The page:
I struggled with this film. It’s what I like to call a fence-sitter. It’s not abnormally good, but it’s not distinctly terrible. I went back and forth and back and forth trying to decide whether or not to recommend it. The film commits a cinematic sin by having the main character tell us at the beginning: “Who wants to see a movie about a kid stuck in middle school with a bunch of morons?” Exactly. Who wants to see that?
Let me start with the bad and work my way up to the good:
When will there ever be a family oriented film where the parents aren’t complete and total idiots? Why this cliche? Parents aren’t that stupid. Take the first scene of the film for instance(I’m not sure if I should bother telling you that there are spoilers): Greg Heffley(Zachary Gordon) is an eleven year old boy about to start his first day of middle school. His annoyingly arrogant brother, Rodrick(Devon Bostick), wakes him up telling him that he’s late and that their mother(Rachael Harris) is extremely angry with him. In horror, Greg begins throwing on clothes and trying to eat breakfast, making as much noise as humanly possible. Greg’s father(Steve Zahn) comes down and yells at Greg for making all the noise and it is then revealed to us that Greg’s brother was merely making a joke and it’s actually 3 O’Clock in the morning a week before Greg’s first day of school. Alright, now even if I were to buy the fact that Greg may not have bothered looking outside at the darkness at all, or be gullable enough to believe his brother when he knew school didn’t start for another week, I’m utterly bewildered by his moronic parents who, instead of listening to Greg saying that his brother fooled him, punish him instead. What kind of parents would do this? First of all, if an eleven year old is eagerly getting ready for school, you know that something fishy is going on, and if they said that their brother told them they were late for school, the parents would believe the kid and go punish the brother. Even if they didn’t believe the kid, they still wouldn’t punish him for mistakingly getting ready for school too early because he thought he was late.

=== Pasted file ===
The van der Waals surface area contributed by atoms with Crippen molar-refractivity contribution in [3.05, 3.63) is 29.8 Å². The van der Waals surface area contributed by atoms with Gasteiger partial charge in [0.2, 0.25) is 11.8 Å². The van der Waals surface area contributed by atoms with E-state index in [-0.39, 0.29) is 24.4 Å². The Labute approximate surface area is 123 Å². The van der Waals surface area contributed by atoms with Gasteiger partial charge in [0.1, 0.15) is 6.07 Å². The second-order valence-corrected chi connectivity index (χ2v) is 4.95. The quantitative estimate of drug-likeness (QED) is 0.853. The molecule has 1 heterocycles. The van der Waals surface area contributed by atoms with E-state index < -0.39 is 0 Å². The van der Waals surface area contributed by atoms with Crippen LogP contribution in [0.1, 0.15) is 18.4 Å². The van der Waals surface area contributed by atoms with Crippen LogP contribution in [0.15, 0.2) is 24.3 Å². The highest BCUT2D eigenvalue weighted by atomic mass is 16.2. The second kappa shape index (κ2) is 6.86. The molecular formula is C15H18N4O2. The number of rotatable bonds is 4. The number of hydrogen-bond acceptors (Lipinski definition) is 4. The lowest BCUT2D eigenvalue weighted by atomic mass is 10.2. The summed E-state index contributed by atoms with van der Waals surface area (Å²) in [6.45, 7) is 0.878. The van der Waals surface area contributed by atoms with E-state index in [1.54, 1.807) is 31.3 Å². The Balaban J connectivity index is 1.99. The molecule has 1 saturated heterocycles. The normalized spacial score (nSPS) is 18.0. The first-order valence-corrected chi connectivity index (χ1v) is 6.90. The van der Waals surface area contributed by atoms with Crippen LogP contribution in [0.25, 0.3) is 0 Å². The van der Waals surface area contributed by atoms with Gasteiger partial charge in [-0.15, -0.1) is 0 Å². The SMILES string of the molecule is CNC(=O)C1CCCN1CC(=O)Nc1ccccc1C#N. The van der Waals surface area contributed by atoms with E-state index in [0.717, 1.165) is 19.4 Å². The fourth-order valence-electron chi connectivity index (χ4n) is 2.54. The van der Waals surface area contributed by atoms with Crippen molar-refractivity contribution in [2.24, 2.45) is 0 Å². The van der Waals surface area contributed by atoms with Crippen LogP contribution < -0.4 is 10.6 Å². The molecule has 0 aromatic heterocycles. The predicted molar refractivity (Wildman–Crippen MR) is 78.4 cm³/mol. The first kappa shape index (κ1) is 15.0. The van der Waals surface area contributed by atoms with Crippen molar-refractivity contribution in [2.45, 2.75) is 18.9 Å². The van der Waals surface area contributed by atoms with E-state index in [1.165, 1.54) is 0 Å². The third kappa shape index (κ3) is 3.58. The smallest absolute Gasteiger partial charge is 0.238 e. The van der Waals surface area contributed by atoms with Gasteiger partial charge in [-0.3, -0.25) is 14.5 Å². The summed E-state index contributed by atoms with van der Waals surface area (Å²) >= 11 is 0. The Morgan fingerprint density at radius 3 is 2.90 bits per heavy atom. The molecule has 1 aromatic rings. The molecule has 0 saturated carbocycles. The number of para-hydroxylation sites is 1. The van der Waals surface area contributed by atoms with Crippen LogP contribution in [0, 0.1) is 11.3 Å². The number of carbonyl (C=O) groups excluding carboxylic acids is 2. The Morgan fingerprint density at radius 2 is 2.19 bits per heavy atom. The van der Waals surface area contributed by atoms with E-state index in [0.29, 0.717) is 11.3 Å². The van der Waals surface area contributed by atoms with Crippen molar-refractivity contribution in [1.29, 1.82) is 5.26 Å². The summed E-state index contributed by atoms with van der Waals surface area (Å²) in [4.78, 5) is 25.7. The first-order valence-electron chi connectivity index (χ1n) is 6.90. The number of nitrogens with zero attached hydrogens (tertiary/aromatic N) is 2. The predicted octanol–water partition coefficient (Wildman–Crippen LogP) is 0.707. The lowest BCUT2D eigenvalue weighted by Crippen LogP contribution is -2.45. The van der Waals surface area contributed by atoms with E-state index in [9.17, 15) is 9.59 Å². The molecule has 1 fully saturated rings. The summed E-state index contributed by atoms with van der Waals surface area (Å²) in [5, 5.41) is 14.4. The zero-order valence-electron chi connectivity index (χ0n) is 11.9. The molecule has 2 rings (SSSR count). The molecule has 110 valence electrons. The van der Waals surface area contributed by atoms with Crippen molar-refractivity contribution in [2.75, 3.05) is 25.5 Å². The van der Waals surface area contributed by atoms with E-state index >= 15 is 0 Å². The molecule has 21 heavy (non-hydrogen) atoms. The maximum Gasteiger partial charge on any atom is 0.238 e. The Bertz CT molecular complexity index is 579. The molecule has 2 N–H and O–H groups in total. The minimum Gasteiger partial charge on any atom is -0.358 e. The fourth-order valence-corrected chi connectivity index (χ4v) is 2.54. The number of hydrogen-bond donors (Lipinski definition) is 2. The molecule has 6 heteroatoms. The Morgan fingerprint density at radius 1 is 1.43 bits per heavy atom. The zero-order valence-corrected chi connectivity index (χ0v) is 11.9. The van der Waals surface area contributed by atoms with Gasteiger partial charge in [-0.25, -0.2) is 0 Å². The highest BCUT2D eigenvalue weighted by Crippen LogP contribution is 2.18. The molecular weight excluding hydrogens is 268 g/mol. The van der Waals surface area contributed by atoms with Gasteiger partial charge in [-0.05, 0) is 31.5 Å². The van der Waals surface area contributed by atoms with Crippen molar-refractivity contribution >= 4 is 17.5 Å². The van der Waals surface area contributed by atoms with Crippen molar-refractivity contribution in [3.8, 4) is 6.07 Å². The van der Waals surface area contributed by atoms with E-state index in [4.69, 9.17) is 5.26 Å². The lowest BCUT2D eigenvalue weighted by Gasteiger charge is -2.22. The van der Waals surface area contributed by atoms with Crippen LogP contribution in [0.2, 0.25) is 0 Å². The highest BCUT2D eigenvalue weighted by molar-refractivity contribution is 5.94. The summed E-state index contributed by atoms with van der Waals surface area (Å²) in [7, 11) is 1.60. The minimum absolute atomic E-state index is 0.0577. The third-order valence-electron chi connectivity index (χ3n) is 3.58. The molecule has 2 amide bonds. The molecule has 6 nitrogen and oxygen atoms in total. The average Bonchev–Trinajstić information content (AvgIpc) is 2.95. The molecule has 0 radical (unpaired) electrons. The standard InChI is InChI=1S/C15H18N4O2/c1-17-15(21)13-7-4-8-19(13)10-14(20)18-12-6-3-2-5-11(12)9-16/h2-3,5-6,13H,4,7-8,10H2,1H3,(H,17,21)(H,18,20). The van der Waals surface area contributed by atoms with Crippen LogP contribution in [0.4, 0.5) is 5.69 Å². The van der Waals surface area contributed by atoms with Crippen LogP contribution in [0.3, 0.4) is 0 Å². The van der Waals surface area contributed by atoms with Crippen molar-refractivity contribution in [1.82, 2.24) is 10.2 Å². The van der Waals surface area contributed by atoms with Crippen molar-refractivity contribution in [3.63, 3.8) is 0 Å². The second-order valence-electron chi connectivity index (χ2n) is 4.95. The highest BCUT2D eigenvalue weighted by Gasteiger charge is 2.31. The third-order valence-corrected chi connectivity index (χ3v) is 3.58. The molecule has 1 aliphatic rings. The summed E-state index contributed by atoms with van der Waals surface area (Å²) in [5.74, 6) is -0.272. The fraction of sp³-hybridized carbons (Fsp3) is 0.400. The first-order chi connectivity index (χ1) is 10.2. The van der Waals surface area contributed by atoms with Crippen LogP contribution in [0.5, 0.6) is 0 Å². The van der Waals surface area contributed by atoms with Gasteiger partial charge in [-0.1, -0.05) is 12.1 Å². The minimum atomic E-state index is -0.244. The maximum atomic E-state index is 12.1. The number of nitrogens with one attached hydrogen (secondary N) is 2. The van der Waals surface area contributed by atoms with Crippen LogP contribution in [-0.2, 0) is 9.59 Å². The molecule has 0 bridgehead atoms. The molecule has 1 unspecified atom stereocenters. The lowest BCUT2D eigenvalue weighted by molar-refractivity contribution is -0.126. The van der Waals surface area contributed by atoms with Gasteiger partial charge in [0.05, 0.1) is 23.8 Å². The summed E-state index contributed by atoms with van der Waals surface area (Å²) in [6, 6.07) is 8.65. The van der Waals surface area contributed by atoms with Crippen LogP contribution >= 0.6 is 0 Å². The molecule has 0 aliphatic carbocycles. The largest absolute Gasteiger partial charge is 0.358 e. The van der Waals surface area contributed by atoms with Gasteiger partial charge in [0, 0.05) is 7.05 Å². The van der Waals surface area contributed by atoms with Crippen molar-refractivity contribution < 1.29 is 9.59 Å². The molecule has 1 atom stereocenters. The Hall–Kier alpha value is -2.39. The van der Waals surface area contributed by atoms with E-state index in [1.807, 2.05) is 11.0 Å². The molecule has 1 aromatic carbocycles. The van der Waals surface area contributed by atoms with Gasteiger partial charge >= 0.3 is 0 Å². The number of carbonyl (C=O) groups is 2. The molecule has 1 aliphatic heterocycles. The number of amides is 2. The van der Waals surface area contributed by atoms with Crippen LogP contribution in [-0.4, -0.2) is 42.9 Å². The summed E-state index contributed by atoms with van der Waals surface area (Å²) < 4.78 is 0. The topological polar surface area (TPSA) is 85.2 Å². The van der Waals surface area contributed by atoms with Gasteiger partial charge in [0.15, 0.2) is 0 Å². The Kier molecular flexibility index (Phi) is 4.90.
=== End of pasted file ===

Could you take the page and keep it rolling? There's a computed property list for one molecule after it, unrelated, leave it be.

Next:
Among the other horrible things wrong with this movie include the bugar jokes, the fart jokes, the annoying high school kids who beat up the elementary school kids(does this really happen? I see it in movies all the time, and I doubt it ever really happens).
Now for the good: These kids are fantastic actors who are so eager and willing to put themselves out on a limb and play these parts. I enjoyed watching Zachary Gordon and Robert Capron – who plays Greg’s best friend, Rowley – so much that I grew to love their characters. Another thing I love about this movie is the way Greg tries so hard to be popular and never is, yet Rowley is just himself, and everybody loves him. That is the way it is in real life. Finally! A movie ready to show that! It’s fun to see these two characters try to help each other, grow apart from each other, fight with one another, and then realize that they’re just jeapordizing their friendship and become friends again. These kids play their parts with such commitment, and that’s refreshing.
Now, since we’re in good-ol’ SLC, it’s no surprise that this movie will do exceedingly well in this area, but I should give a slight warning that the movie touches on some adult humor, including a scene in which the two young boys find an older kid’s pornographic magazine, and I know some Salt Lake City-ans won’t approve of that for their kids. The movie has also been playing to packed-housing and was number 2 on the box-office best seller list, failing only to ‘Alice in Wonderland,’ and if I were to recommend one over the other, it would be this one. Buy tickets by going to www.fandango.com/salt-lake-city